- Media category
- Materials used
- hollow pole; natural pigments on wood
- 217.0 x 12.5 x 12.5 cm
- Purchased with funds provided by the Aboriginal Collection Benefactors' Group 2008
- Not on display
- Accession number
- © Estate of Mulkun Wirrpanda/Copyright Agency
- Artist information
Works in the collection
Buku-Larrngay Mulka Art Centre documentation for this work states:
This work depicts early events during Ancestral (and present) times at Yalata close to the Dhudi Djapu clan homeland of Dhuruputjpi (about 3 hours drive south-west of Yirrkala). It is a coastal area, this Dhudi Djapu homeland, that has territory leading up a river through plains country behind the beach. The plain is tidal and during the wet seasons it is flooded by the rains and tidal surge creating brackish water. During the dry season the grass and black earth dry out. Then the fires come, during a swamp into a huge plain of cracked black earth. Fresh water springs dot the sun baked plain forming small islands of vegetation and as Rarranhdharr (the hot time) builds, the thirsty birds come to these sacred springs in their thousands. The noise of the gudurrku or dhangultji (brolgas) and gurrumatji (magpie geese) are deafening, the mud scored with their tracks and the sky dark with the flocks of wheeling birds. Fringing the floodplain is a high midden of shellfish debris which spans kilomatres and behind the natural rise is a paperbark forest with a string of billabongs in it.
In ancestral times activities of mana the shark and the Djan’kawu took [place here. The Djan’kawu – the Dhuwa moiety Creator Beings, in naming this country for the Dhudi Djapu, dug waterholes by plunging their sacred digging sticks in the ground. Fresh water sprung from these wells as did a sacred goanna, a manifestation of the Djan’kawu themselves. Story has it that on surfacing, the goanna saw the sun rise. Also on wet clays around the wells, the goanna observed the footprints of Dangultji (the Brolga).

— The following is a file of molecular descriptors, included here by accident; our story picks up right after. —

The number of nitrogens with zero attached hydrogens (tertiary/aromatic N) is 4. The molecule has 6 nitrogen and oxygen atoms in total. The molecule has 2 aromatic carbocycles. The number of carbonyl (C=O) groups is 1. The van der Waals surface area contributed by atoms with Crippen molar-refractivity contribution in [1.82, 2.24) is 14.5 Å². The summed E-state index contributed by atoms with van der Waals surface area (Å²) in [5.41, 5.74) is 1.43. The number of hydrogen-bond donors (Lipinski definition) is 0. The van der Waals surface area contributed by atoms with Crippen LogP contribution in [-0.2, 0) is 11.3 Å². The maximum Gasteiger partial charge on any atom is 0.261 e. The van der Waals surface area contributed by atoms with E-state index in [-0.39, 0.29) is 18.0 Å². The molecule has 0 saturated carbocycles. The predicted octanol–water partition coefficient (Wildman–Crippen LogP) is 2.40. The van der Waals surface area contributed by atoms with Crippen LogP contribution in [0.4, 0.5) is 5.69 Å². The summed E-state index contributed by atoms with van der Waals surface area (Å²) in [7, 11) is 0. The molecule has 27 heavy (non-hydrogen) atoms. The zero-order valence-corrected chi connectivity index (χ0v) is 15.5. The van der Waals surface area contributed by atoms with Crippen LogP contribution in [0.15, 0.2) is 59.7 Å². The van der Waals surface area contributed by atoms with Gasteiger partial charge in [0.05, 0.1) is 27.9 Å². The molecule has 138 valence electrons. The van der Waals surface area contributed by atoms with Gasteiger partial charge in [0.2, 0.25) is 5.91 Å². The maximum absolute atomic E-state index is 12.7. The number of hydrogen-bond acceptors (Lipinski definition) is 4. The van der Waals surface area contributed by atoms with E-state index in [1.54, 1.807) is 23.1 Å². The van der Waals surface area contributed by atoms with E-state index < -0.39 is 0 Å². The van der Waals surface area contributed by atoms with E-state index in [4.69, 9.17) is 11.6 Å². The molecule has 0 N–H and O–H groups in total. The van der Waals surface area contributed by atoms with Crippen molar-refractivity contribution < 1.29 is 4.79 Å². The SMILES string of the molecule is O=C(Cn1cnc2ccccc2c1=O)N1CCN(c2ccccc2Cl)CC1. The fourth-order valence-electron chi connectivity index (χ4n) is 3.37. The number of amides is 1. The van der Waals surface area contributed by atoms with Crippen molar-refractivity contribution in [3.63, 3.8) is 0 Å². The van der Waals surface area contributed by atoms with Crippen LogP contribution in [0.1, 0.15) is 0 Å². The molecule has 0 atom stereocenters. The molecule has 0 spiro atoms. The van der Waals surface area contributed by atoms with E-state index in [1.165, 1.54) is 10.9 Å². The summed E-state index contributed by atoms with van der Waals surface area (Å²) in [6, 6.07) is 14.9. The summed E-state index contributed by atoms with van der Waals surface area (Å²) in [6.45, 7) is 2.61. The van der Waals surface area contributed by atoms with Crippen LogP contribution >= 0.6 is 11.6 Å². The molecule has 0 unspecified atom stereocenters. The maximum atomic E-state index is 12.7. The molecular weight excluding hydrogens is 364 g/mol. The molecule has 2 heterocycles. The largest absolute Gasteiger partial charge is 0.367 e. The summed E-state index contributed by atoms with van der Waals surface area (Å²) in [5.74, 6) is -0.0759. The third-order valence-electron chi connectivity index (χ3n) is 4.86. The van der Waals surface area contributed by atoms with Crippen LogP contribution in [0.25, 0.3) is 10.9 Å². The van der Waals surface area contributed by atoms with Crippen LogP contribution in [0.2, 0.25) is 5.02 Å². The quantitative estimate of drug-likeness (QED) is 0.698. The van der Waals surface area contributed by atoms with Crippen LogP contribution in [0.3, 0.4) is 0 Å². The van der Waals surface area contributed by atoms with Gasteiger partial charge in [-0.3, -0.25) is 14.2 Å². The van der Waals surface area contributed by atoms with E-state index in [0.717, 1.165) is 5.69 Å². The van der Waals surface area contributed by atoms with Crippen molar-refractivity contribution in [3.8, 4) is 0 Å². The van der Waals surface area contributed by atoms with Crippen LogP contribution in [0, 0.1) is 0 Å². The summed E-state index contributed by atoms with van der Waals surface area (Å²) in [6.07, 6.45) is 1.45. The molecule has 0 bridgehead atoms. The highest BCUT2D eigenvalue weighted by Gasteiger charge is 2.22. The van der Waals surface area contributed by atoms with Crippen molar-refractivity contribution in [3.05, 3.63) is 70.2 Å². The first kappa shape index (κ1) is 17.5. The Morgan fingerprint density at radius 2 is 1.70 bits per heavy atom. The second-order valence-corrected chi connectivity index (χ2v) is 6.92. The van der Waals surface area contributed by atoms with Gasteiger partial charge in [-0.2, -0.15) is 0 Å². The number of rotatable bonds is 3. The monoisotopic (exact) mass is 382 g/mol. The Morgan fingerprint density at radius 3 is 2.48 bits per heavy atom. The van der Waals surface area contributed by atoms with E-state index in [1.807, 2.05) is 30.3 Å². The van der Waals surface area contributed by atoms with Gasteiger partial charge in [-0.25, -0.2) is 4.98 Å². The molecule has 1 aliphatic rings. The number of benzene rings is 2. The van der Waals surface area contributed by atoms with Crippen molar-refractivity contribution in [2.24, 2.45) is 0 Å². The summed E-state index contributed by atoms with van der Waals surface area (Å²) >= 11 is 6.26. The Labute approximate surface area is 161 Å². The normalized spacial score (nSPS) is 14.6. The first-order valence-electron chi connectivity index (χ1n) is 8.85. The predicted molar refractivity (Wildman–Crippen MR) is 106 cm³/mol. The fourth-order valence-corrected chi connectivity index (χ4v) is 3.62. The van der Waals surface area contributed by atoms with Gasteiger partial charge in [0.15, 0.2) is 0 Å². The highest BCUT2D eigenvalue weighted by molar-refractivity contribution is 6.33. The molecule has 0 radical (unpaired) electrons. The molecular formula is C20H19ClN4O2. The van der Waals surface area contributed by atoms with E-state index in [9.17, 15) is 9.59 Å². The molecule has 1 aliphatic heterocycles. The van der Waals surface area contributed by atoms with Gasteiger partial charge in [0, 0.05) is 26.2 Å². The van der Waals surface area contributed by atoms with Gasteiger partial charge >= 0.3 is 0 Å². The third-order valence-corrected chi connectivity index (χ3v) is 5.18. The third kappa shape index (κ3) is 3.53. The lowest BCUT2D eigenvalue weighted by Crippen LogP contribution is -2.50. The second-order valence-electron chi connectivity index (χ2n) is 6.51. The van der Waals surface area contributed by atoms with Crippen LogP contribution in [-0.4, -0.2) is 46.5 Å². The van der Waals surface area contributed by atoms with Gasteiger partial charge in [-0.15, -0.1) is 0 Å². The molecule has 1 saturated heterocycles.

The design repeated throughout represents Darrangi – a freshwater plant associated with this homeland for the Dhudi Djapu and the ancestral shark. The shark is often referred to as Mana but it is not to be confused with the Djapu mana at Wunduwuy. This particular ancestral shark came to Garrinyarri (near Dhuruputjpi) from an area north in Arnhem Bay when an ancestral hunter of the Yirritja moiety speared this shark wounding him. His name is Gundunuru. Through a network of underwater passages this shark arrived at Garrinyirri, an open area of fresh water that can often be contaminated with salty water resulting from tidal surge.
Darrangi is like a lime green very tall bulrush which has a base often covered with water. The pattern of this billabong country is drawn from this plant. This work is entirely covered with it. Small sharks are often seen swimming around the Darrangi. Their name is Burrutjunun.